As someone who spends a lot of time with personal clouds, an article in today's New York Times, "Why the World Is Drawing Battle Lines Against American Tech Giants", made me think about the impact on them. The author, Farhad Manjoo, listed several examples of how the "big 5" (Google, Apple, Facebook, Amazon, Microsoft), who increasingly dominate daily life globally, embody principles in their products that can conflict with the beliefs, laws and politics in many countries. Governments, businesses and people in those countries often feel they have little-to-no recourse, resulting in a backlash against the big 5.
This is a complex situation that will continue a long time. The effect on personal clouds worldwide is striking as the big 5 are all major cloud players. Collectively, they have three billion cloud user accounts, with more than half outside the U.S.
Our company makes personal clouds for mobile operators and we have been at the forefront of this "battle". We have heard from many places outside the U.S. that they want the benefit of a personal cloud but with the freedom to comply with local laws and preferences. The most well-known example is storing citizen data in their own country versus in infrastructure from a U.S. company. This is just the tip of the iceberg though as there are many other aspects of clouds that must be adapted for local use.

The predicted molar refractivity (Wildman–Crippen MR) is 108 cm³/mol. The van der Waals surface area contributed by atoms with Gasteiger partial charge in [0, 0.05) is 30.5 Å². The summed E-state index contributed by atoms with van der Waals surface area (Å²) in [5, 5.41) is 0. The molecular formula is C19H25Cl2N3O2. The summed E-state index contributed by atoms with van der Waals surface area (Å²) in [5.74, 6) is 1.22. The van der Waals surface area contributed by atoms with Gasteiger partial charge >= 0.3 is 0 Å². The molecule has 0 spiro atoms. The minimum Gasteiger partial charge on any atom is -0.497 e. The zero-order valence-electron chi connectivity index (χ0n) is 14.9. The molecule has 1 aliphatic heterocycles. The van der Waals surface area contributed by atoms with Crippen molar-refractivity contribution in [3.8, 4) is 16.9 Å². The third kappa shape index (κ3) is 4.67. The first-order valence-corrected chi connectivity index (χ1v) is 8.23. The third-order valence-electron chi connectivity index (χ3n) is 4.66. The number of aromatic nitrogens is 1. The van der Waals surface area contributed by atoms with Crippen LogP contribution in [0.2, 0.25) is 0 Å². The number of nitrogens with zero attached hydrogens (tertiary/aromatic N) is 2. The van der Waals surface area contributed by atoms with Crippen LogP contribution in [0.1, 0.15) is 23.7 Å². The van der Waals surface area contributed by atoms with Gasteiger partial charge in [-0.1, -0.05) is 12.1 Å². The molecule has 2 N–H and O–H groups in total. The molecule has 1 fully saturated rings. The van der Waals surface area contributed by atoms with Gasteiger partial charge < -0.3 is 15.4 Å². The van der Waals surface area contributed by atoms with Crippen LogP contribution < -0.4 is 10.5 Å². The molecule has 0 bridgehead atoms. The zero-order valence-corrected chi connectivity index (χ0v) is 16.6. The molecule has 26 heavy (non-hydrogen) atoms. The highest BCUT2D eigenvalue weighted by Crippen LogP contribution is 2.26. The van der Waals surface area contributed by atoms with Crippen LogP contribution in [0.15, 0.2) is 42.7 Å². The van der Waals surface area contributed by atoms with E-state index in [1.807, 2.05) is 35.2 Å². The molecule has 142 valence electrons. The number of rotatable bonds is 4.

Our company has more than 50 personal cloud deployments in countries outside the U.S., making us the leading supplier of personal clouds globally. Although another company lists dozens of global deployments, their cloud business is based 75% on revenue from two U.S. companies (Verizon, AT&T). Almost all of our company's revenue comes from outside the U.S. We have 'cracked the code' on successfully and repeatedly deploying personal clouds outside the U.S.
How? There are several important ways but In short, it is about enabling local providers and people to dictate how clouds are applied in their country and businesses. As our company says, a "one-size-fits-all" cloud is the wrong approach. The key is being able to adapt it quickly and cost-effectively for specific needs. It is one thing to make major alterations to a "one-size-fits-all" solution but like with clothes, the result is costly and ill-fitting, and users won't accept it when there are better alternatives. It is another to use a personal cloud designed from the onset to be eminently flexible.
Our company started in Europe (Italy) with roots in open source and users in more than 200 countries, syncing all kinds of data and devices under different conditions. We have come a long way and evolved into a vibrant commercial software company, but the global orientation and cultural sensitivity inherent in our solutions from day one enables our personal cloud to dominate outside the U.S. Regardless of how the backlash against U.S. tech giants evolves, personal clouds will continue to rapidly thrive worldwide.